Aim: To study a reaction of an acid, say hydrochloric acid with an alkali or base.
Materials required: The hydrochloric acid solution, sodium hydroxide solution, phenolphthalein indicator, Boiling tube, dropper, trough.
- Take about 5 mL of a dilute solution of sodium hydroxide (NaOH) in a test tube. Add 2 drops of phenolphthalein indicator in it.
- The solution in the test tube turns pink.
- Now, add a dilute solution of hydrochloric acid (HCl) when the pink colour of the solution just disappears.
- Now, add a drop of sodium hydroxide solution and shake the test tube to mix the solution. What do you see? The solution turns pink.
- Add a drop of HCl solution to the solution in the test tube. The pink colour disappears.
- Keep repeating the addition of sodium hydroxide and hydrochloric acid solution one after the other and watch the appearance and disappearance of pink colour.
- This experiment shows that the addition of the HCl solution destroys the alkaline nature of NaOH.
- On the other hand, the addition of the NaOH solution destroys the acidic nature of HCl.
- That is, both NaOH and HCl appear to cancel the effect of each other.
- Such a reaction between an acid and alkali is called neutralisation.
Aim: To find the characteristics common between acids and bases.
Materials required: Dilute hydrochloric acid, Dilute sulphuric acid, Dilute solution of sodium hydroxide, Ethanol, Glucose solution & Beaker, Carbon electrodes, Dry cells, bulb 1.5 V, Key.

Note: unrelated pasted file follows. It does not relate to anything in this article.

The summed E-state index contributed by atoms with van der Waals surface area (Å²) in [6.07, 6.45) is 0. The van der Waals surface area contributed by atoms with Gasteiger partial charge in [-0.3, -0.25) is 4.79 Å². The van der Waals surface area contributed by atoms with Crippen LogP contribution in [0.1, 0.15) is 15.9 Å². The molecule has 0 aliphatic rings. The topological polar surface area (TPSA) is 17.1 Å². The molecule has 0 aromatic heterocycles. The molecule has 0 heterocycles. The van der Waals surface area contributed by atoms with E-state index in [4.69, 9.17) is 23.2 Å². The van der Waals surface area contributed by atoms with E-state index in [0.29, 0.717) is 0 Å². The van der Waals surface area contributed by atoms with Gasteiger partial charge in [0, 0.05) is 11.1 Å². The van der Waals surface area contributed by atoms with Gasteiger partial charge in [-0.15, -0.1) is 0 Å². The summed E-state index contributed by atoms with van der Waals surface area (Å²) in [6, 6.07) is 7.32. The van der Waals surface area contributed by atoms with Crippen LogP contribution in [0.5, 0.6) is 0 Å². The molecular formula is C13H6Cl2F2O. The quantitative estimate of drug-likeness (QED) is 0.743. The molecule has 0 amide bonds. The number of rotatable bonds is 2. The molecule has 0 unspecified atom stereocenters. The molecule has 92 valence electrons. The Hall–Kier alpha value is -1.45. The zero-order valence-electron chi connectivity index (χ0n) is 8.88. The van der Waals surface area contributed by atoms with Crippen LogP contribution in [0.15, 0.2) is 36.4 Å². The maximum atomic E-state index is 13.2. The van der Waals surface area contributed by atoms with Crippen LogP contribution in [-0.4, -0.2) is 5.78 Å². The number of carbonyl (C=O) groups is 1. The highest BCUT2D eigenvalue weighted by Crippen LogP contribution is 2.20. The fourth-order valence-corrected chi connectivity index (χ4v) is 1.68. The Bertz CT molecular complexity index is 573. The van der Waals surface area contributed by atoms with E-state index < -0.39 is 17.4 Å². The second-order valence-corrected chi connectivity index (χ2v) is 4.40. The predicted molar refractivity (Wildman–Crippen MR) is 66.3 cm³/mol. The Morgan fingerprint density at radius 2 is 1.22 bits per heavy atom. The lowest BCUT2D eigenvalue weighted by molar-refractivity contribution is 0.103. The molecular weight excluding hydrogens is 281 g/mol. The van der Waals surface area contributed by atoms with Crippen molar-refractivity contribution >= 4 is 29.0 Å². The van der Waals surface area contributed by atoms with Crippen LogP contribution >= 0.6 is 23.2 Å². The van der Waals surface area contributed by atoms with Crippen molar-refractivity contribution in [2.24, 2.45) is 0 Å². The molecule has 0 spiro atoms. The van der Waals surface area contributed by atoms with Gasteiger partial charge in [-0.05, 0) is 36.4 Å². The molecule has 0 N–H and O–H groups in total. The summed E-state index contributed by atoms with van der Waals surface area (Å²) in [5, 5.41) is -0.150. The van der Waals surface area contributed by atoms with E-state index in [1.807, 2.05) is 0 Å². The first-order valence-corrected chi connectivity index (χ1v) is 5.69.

- Take a beaker and place two carbon electrodes into it.
- Connect the electrodes to a battery bulb through a key and a dry cell. Pour dilute hydrochloric acid into the beaker and press the key.
- Did the bulb glow? Perform a similar experiment with all the given solutions, and record your observations.
Acid Solution in Water Conducts Electricity
Conclusion: The solutions of acids and bases are good conductors of electricity. The solution of glucose and ethanol are nonconductors of electricity.
Aim: To show that acids furnish H+(aq) ions only in the presence of water.
Materials required: Common salt, Conc. sulphuric acid, anhydrous calcium chloride, blue litmus paper, boiling tube, delivery tube packed with anhydrous calcium chloride.
- Take 0.5g of dry common salt in a dry boiling tube.
- Add a few drops of concentrated sulphuric acid over common salt in the boiling tube. What do you see?
- A colourless, irritating gas is evolved.
- Fit a cork carrying a calcium chloride packed delivery tube into the mouth of the boiling tube.
- Bring a dry blue litmus paper near the opening of the calcium chloride tube. Observe, if there is any change in colour. Colour of the litmus paper remains unchanged.
- Now, bring a moistened blue litmus paper near the mouth of the calcium chloride tube.
- Do you observe any change in the colour of litmus paper? Yes, blue litmus has changed to red.
- Dry HCl gas on coming in contact with dry blue litmus paper does not produce H+ ions, and hence the colour of the litmus paper does not change. So, we can say that separation of H+ ions from acid takes place only in the presence of water.
Aim: To show that water of crystallisation can be removed by heating.
Materials required: CuSO4.5H2O (Blue vitriol), boiling tube, burner, cork, delivery tube, test tube, clamp stand.
- Take 2 g of CuSO4.5H2O in a boiling tube fitted in a clamp stand.
Removing Water of Crystallisation
- Observe its colour. Fit it with cork, and delivery tube bent at two right angles which dip into a test tube.
- Heat crystals in a boiling tube. Observe vapours being condensed in the test tube.
- Cool the crystals and add few drops of water into it
- Water vapours get condensed in a test tube, and the colour of blue crystals changes into white.
- On adding water to anhydrous copper sulphate, it changes into blue again.
Conclusion: Crystalline substances have water of crystallization which is lost on heating.